You can also increase the areal density, which means more bits fly past the head per second, which also increases speed, even though you can't increase the rotational or seek speed.
The same rules don't apply to mram, of course, but from the article I'm not entirely sure if these techniques are useful for such designs.
Second, it seems that it's faster to generate these heat pulses than it is to switch the magnetic orientation of the write head. I haven't looked into the physics, but this is the only plausible explanation my limited imagination can fathom.
The article specifically suggests use in hard drives, but how soon could this realistically be used in commercial hard drives?
I assume though, that it might be used in e.g. CERN, where they need to store a ridiculous amount of data in very short time. Or similar activities where the write speeds are the limiting factor.
Use RAID-1 (mirroring) and have lots of disks in parallel. You can combine them for great read speed, but you still have to write to every one of them so writing is not improved.
If your write speed was much faster than read then this would work perfectly.
It would also find applications in things like data archiving, warehousing. Or buffering huge amounts of data for later processing (like the large hadron collider).
I don't think there are going to be a ton of applications for this hardware, but it'll be great for those edge cases where you absolutely need that sort of data rate.
"This revolutionary method allows the recording of Terabytes (thousands of Gigabytes) of information per second"
Therefore, If you can write 1TB/sec the seek it would pretty much outperform any SSD cluster, in terms of writespeed.
unfortunately, nothing is said about read speeds/access times and I assume that that will be a harder problem. Because they are still storing the data magnetically and the platters don't emit heat based on their polarisation, they still have to pretty much read like normal hdds do.
You cannot (until now, like it was not possible to alter the magnetic polarisation of metals other than with another magnetic field) sense the polarisation except for with another magnetic field.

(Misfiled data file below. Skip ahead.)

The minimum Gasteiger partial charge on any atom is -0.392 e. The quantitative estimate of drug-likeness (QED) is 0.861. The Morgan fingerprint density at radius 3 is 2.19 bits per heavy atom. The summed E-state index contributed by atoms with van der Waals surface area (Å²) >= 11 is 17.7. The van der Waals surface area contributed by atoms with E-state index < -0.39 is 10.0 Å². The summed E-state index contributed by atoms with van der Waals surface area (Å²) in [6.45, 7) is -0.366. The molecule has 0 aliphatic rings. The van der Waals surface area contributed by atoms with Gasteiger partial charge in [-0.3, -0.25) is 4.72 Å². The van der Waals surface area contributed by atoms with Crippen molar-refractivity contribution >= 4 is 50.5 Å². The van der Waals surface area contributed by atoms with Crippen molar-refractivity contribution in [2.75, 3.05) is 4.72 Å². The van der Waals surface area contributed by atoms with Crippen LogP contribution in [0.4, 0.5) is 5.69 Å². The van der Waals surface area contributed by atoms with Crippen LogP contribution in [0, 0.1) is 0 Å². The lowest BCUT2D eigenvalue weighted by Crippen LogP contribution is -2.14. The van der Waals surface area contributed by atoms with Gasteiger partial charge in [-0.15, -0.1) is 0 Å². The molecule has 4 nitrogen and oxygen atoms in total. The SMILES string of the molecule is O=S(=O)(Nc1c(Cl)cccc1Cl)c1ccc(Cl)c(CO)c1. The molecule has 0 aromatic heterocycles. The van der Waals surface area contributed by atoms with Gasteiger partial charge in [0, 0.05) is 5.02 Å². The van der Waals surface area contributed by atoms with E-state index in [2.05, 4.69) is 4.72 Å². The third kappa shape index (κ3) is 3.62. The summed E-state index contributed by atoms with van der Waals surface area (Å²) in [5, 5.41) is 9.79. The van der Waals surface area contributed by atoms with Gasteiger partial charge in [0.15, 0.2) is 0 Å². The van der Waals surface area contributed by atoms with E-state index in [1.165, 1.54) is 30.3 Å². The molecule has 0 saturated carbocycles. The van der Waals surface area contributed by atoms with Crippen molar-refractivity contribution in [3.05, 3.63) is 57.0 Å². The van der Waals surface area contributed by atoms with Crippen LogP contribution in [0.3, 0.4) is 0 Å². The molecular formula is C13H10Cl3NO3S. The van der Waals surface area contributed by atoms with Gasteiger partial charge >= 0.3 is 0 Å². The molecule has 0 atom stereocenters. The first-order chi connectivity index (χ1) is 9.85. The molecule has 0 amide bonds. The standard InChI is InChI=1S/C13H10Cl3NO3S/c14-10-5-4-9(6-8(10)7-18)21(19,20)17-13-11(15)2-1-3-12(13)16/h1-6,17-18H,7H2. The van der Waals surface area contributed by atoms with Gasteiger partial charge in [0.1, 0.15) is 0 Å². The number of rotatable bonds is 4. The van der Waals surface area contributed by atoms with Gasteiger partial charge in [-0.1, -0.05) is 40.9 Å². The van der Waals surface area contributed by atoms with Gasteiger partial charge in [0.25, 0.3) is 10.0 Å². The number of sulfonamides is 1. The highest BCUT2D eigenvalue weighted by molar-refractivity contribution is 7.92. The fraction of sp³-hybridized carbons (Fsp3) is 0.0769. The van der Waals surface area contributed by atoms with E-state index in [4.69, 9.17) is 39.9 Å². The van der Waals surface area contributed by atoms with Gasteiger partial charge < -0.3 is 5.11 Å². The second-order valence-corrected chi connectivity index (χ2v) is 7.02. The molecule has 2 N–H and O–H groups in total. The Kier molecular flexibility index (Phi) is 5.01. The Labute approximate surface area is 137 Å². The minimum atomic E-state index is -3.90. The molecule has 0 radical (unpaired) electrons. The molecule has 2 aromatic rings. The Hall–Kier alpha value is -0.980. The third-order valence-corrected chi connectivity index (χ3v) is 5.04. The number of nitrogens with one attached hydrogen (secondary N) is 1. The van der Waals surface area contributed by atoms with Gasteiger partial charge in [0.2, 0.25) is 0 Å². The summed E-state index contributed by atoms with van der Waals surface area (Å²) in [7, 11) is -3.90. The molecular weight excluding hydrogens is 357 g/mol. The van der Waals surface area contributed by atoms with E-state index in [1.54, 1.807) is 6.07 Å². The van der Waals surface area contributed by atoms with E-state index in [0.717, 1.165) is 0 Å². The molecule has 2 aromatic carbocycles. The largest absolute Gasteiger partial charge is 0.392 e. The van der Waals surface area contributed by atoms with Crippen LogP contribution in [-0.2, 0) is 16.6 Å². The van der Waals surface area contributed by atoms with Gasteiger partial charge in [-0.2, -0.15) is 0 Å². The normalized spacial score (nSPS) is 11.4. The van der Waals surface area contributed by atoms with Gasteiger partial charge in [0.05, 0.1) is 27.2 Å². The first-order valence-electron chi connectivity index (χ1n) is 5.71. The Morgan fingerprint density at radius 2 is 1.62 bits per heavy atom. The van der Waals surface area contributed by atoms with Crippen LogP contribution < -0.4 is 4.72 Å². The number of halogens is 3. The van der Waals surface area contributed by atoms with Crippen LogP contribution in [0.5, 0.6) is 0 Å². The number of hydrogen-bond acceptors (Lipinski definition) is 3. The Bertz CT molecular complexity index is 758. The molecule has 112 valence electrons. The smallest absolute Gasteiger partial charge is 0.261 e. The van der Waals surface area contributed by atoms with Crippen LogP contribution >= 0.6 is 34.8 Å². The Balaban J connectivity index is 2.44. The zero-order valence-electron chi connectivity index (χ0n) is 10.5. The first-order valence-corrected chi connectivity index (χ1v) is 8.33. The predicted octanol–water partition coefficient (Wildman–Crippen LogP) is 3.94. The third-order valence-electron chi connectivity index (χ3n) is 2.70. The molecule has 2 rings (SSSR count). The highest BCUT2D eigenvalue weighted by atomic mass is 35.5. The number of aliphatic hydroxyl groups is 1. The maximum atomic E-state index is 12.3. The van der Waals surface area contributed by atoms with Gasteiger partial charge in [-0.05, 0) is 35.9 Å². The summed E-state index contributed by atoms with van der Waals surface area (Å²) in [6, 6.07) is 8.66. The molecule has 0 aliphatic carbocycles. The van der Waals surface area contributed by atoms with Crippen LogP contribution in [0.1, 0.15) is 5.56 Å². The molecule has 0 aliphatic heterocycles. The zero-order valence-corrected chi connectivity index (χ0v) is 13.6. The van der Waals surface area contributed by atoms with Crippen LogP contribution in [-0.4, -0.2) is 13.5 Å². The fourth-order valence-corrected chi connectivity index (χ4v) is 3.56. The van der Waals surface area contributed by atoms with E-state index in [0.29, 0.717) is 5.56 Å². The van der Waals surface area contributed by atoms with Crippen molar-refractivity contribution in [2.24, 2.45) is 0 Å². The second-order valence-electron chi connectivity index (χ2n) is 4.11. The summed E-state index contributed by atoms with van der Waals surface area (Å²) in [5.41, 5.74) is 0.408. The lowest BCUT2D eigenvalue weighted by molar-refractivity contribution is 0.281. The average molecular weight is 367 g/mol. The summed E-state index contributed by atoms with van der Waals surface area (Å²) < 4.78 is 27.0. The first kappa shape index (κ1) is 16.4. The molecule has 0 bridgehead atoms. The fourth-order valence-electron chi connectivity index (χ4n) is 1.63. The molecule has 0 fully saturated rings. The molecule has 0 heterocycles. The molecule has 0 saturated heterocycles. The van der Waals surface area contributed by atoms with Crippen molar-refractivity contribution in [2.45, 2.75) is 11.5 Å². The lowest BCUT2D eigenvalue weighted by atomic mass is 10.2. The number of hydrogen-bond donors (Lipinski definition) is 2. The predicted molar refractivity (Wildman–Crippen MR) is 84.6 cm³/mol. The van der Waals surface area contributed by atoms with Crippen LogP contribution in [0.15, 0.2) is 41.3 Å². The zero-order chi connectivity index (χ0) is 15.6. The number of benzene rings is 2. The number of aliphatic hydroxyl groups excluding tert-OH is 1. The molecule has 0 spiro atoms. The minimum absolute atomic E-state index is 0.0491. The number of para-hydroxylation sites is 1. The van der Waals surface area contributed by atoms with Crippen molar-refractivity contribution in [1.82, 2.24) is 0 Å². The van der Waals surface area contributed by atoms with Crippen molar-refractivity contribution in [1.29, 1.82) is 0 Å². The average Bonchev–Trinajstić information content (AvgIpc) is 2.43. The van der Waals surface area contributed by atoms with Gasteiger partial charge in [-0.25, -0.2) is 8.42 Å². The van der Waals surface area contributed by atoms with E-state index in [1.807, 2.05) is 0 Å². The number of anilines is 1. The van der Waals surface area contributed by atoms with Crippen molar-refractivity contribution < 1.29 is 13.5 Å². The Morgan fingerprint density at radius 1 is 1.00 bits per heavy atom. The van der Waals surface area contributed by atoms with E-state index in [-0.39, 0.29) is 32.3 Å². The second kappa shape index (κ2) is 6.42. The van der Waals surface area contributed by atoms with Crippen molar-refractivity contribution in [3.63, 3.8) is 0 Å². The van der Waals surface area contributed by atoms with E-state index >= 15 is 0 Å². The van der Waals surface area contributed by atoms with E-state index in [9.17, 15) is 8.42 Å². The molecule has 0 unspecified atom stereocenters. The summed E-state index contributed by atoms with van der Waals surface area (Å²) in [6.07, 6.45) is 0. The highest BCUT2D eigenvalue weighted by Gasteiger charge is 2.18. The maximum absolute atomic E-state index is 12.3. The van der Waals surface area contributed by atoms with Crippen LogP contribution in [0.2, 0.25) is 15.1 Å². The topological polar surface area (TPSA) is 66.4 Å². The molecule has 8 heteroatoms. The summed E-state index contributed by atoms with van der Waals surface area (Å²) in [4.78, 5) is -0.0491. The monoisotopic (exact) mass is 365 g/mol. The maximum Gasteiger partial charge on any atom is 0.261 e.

I am really interested in how that will turn out, but before they make a significant advance in read speeds I doubt that the technology will make it into consumer grade HDD's any time soon.
It's a damned cool technology, and I hope it leads to something useful, but I just can't see it becoming the prevalent paradigm.
But mobile, in our case, means also a shift to the cloud, where significant more potent storage technologies could make a real difference.
I really hope, too, that technology will lead to something new.
Actually, hold on, I wonder if seek would improve very noticeably? Is seek time mostly the long-distance movements of the head, or the locating of the file in-track after the head has traveled? If it is the latter, you might be able to boost seek quite a lot.
Though what you're really going for here is "access time", which is "seek time" (properly defined as just the lateral movement of the head) + "rotation time" (what you call "locating of the file", which is actually just sitting there waiting for your 7,2k rpm to come around once every 4ms or so - rotating disks rotate at a constant rate, you can just do the math). A Western Digital Caviar Blue (random benchmark, I only know this because it was the last drive I bought) has a ~9ms seek time.
Access time = seek time + rotation time ( + negligible other times, well under 10~100us)
Rotation time ~4ms (3ms for 10krpm)
Seek time ~9ms (supposedly ~4 for really high end drives)
Now this is just with the technology we have right now. I do not know enough about the constraints on hardware to know if they could push the limits. For instance, if the actual write (/read?) bandwidth could theoretically be higher, would it be possible to just rotate the disk faster and/or bump up the head seek time?